Numerous articles appear weekly regarding the decline of the music business. The media utilizes Nielsen SoundScan's information and Billboard's charts as the primary barometers of our industry's healt
Jordan Katz is co-president of Sony BMG Music Entertainment Sales Enterprise.
Numerous articles appear weekly regarding the decline of the music business. The media utilizes Nielsen SoundScan's information and Billboard's charts as the primary barometers of our industry's health. Artists and management also look to these sources to get a sense of how their industry is performing.
Unfortunately, the industry's success is measured in terms of only one portion of the places where our content generates revenue. While the majority of our sales continue to come through traditional channels, the various digital channels are growing exponentially.
Two ideas are being tossed around to deal with this discrepancy. One involves the use of "album equivalents" for digital sales. An album equivalent would be determined by dividing the total number of digital tracks sold by a predetermined number that would represent the equivalent of one album.
There are many points of view about what that number should be and what methodology should be used to arrive at that number. Most methodologies yield a factor of nine or 10, although the Recording Industry Assn. of America recently used 12. For now, let's just accept the premise that there needs to be a formula for measuring these digital sales and adding the album equivalents to the physical album totals.
Similarly, master ringtones should have a distinct formula that converts such sales -- which are a segment of a track -- to a number that can be added to the overall market. When all is said and done, downloads and ringtone sales are music purchased by consumers and should show up in our industry tallies.
There are at least three places this digital data should be included. First, the charts that measure total industry sales. Second, the market-share reports breaking out sales by music company and label group.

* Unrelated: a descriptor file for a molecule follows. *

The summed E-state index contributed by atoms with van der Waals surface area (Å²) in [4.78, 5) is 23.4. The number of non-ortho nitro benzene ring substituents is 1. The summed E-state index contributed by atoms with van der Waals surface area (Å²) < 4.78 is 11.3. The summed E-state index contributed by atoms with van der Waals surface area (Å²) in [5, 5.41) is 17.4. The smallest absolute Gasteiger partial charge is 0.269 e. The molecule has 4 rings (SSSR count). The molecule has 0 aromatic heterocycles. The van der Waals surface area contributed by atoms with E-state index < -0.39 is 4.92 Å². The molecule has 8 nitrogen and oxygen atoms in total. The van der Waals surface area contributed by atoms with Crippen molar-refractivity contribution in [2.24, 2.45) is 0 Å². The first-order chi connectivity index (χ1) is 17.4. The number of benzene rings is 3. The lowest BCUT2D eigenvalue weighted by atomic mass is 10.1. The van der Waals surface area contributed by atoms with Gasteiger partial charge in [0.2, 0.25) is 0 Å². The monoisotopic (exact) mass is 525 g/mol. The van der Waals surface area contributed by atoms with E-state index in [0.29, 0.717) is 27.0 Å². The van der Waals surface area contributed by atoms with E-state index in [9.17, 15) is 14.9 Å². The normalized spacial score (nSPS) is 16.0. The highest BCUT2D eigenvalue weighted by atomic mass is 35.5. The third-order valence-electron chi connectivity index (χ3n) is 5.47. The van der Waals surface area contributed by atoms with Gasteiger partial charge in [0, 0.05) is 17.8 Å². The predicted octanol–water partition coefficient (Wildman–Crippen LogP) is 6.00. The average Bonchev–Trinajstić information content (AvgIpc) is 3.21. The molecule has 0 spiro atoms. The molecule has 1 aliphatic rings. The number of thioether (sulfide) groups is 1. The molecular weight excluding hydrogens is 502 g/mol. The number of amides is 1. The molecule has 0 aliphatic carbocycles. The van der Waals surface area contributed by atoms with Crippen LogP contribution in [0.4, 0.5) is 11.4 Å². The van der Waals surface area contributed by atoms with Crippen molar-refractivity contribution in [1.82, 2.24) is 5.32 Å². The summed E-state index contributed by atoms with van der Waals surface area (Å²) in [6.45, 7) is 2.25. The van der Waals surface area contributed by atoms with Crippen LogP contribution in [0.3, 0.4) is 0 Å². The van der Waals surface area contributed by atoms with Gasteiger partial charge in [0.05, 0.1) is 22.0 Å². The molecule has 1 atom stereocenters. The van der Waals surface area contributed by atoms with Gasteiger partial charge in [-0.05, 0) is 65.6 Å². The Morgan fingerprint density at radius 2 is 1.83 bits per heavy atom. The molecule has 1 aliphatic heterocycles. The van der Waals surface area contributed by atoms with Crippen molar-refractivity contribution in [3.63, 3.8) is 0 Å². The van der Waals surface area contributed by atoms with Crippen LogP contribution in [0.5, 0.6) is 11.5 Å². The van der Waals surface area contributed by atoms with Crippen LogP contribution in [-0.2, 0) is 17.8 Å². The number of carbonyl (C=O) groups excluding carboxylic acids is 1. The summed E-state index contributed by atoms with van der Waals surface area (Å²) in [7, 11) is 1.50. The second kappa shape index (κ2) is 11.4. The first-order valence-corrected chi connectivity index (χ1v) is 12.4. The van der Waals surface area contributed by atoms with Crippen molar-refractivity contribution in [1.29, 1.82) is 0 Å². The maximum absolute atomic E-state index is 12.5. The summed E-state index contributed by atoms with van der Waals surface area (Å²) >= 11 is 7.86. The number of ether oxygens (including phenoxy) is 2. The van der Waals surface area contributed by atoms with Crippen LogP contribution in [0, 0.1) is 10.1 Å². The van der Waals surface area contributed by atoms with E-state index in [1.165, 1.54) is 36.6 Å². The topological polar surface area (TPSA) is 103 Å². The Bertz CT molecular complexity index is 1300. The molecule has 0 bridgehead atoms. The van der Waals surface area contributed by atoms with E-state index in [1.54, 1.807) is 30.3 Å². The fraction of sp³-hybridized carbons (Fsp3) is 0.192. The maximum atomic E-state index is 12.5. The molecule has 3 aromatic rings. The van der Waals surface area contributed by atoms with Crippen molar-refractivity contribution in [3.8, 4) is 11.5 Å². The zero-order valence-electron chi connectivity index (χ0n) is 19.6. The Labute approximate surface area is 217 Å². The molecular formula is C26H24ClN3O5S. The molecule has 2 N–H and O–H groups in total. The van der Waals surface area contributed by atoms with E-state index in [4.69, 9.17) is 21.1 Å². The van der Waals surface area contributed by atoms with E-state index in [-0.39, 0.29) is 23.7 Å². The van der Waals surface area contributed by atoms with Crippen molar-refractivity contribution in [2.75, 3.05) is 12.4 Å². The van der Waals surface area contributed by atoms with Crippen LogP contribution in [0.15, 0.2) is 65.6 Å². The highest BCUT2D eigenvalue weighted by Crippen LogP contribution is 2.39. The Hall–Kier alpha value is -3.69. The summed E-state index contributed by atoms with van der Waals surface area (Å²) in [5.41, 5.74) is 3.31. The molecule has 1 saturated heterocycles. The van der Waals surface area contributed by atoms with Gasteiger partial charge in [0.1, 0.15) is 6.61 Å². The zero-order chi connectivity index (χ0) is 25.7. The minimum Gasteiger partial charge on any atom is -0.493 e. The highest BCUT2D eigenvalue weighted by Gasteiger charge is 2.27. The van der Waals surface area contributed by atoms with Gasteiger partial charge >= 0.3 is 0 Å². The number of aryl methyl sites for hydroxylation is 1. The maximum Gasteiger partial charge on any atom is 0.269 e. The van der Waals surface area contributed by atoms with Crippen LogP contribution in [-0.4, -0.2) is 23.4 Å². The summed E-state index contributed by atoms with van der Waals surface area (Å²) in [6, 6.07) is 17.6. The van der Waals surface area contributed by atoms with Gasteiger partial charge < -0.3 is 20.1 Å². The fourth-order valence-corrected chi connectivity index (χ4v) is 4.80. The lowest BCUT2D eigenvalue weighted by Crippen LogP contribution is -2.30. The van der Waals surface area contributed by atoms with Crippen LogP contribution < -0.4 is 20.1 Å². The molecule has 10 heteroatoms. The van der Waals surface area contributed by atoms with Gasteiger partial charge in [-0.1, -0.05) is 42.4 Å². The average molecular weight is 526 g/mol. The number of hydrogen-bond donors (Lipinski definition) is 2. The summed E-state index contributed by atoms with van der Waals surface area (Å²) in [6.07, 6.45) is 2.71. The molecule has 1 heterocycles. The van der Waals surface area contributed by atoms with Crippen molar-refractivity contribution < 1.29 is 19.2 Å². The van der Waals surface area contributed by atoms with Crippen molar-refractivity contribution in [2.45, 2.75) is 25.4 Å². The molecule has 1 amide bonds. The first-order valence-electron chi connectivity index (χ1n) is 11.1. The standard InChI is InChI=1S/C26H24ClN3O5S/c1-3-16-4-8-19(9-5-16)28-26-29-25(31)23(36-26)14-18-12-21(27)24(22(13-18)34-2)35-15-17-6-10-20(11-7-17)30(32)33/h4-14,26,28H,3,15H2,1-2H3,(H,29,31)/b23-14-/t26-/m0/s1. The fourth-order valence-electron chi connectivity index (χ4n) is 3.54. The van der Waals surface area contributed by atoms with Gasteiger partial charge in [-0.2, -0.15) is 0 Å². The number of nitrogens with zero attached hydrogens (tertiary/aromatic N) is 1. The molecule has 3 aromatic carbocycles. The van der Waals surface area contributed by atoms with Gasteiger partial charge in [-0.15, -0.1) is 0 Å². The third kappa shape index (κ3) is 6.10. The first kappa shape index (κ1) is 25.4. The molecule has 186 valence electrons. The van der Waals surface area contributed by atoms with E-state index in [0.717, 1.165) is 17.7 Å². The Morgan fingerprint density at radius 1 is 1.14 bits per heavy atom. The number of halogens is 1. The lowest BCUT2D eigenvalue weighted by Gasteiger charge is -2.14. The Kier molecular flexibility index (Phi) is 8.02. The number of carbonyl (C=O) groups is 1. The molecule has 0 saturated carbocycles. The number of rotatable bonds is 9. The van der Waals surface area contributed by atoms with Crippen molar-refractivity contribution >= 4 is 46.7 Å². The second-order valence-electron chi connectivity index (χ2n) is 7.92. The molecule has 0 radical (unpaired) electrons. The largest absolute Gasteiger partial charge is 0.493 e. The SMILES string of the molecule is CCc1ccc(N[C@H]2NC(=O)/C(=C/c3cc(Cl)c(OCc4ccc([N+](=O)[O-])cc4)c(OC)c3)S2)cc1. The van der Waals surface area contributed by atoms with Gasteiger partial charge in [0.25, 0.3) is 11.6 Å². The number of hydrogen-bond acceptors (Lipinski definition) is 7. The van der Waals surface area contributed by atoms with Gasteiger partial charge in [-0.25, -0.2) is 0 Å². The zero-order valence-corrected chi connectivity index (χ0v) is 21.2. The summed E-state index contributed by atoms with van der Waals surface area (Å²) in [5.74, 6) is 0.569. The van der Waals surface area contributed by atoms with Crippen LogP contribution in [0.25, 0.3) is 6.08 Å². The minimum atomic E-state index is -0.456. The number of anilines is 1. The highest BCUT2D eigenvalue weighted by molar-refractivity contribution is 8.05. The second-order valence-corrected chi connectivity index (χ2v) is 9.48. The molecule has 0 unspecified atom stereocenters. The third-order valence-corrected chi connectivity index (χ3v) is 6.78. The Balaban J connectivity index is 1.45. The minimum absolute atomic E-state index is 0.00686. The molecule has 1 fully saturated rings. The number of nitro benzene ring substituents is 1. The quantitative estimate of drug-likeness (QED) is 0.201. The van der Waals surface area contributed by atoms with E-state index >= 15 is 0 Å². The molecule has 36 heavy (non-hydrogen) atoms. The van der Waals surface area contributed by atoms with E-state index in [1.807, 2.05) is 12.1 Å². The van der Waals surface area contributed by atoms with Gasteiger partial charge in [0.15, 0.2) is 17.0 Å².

A third suggestion is to create a "Music Chart" or "Song Chart" that would include sales through any media along with physical sales (with some formulaic representation for master ringtones). This would fill the vacuum created by the dilution -- for whatever reason you subscribe to -- of physical singles sales.
A presentation by Nielsen SoundScan at the National Assn. of Recording Merchandisers convention in August touched on this concept. And just last week, Billboard added "track-equivalent album" sales to its Market Watch chart. Using an album-equivalent factor of 10 for downloads, this week's Market Watch showed a 3.8% decline in album sales from the prior year, rather than a 7.2% decline (based on the chart year beginning with the week ending Jan. 11). Similarly, the RIAA, using a factor of 12, recently reported the year-over-year decline to be only 2.4%.
Whichever factor you use, the industry is actually much healthier than the current chart system would have you believe. On top of that, these examples do not incorporate sales of master ringtones, an increasing revenue stream.
A second concept being discussed is the use of a wholesale-based chart. Other entertainment industries are measured in terms of the dollars generated rather than units sold. The two best examples are box office for the film industry and concert gross for the touring industry. A wholesale-based chart would be an equalizer, where actual dollars are used to measure success regardless of format.
Ultimately, the industry can be more accurately represented when you factor in all of the votes consumers make with their wallets rather than just a slice (albeit a large one). I applaud the fact that Market Watch now includes TEA sales data, but this needs to appear as more than a line in a weekly Billboard sales report or a Power Point page at the NARM convention. We need to make it "official." Once these figures get reported by Nielsen SoundScan and published in Billboard, the rest of the media will disseminate a more accurate read on our business.
The disparity between physical sales and the sum of all music purchases will only widen in the coming years. We need to incorporate new formats that are producing measurable sales into the charts. As new formats and modes of delivery arrive, we need to figure out how those purchases are counted and added in as well.
It is obvious that we need to make some adjustments so we can get a more accurate view of music sales for ourselves and for those on the outside looking in.